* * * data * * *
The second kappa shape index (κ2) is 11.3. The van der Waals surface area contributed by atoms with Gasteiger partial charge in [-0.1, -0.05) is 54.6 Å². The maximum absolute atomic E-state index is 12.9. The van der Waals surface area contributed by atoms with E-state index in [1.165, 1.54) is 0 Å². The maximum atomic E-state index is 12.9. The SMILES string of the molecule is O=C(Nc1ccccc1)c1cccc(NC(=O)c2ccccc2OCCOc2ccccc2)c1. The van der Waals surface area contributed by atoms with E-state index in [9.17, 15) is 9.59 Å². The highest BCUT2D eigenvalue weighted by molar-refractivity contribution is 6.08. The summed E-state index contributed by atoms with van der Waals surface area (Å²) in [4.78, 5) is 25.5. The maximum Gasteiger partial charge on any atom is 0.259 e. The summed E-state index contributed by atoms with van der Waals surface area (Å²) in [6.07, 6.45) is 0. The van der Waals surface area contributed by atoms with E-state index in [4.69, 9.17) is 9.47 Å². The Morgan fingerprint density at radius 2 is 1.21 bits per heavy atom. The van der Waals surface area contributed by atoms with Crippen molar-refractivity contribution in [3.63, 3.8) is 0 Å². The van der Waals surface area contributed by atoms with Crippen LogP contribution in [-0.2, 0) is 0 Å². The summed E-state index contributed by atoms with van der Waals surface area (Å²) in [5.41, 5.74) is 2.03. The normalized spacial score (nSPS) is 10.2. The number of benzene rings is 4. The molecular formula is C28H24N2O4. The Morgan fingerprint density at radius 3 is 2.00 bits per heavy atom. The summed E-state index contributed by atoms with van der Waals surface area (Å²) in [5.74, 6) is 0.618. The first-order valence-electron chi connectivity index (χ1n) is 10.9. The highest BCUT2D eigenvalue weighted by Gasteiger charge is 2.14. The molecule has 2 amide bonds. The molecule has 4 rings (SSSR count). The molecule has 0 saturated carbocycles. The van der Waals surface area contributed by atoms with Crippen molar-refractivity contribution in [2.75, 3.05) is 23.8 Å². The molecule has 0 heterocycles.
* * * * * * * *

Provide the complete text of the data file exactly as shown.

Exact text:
The second kappa shape index (κ2) is 11.3. The van der Waals surface area contributed by atoms with Gasteiger partial charge in [-0.1, -0.05) is 54.6 Å². The maximum absolute atomic E-state index is 12.9. The van der Waals surface area contributed by atoms with E-state index in [1.165, 1.54) is 0 Å². The maximum atomic E-state index is 12.9. The SMILES string of the molecule is O=C(Nc1ccccc1)c1cccc(NC(=O)c2ccccc2OCCOc2ccccc2)c1. The van der Waals surface area contributed by atoms with E-state index in [9.17, 15) is 9.59 Å². The highest BCUT2D eigenvalue weighted by molar-refractivity contribution is 6.08. The summed E-state index contributed by atoms with van der Waals surface area (Å²) in [4.78, 5) is 25.5. The maximum Gasteiger partial charge on any atom is 0.259 e. The summed E-state index contributed by atoms with van der Waals surface area (Å²) in [6.07, 6.45) is 0. The van der Waals surface area contributed by atoms with E-state index in [4.69, 9.17) is 9.47 Å². The Morgan fingerprint density at radius 2 is 1.21 bits per heavy atom. The van der Waals surface area contributed by atoms with Crippen molar-refractivity contribution in [3.63, 3.8) is 0 Å². The van der Waals surface area contributed by atoms with Crippen LogP contribution in [-0.2, 0) is 0 Å². The summed E-state index contributed by atoms with van der Waals surface area (Å²) in [5.41, 5.74) is 2.03. The normalized spacial score (nSPS) is 10.2. The number of benzene rings is 4. The molecular formula is C28H24N2O4. The Morgan fingerprint density at radius 3 is 2.00 bits per heavy atom. The summed E-state index contributed by atoms with van der Waals surface area (Å²) in [5.74, 6) is 0.618. The first-order valence-electron chi connectivity index (χ1n) is 10.9. The highest BCUT2D eigenvalue weighted by Gasteiger charge is 2.14. The molecule has 2 amide bonds. The molecule has 4 rings (SSSR count). The molecule has 0 saturated carbocycles. The van der Waals surface area contributed by atoms with Crippen molar-refractivity contribution in [2.75, 3.05) is 23.8 Å². The molecule has 0 heterocycles.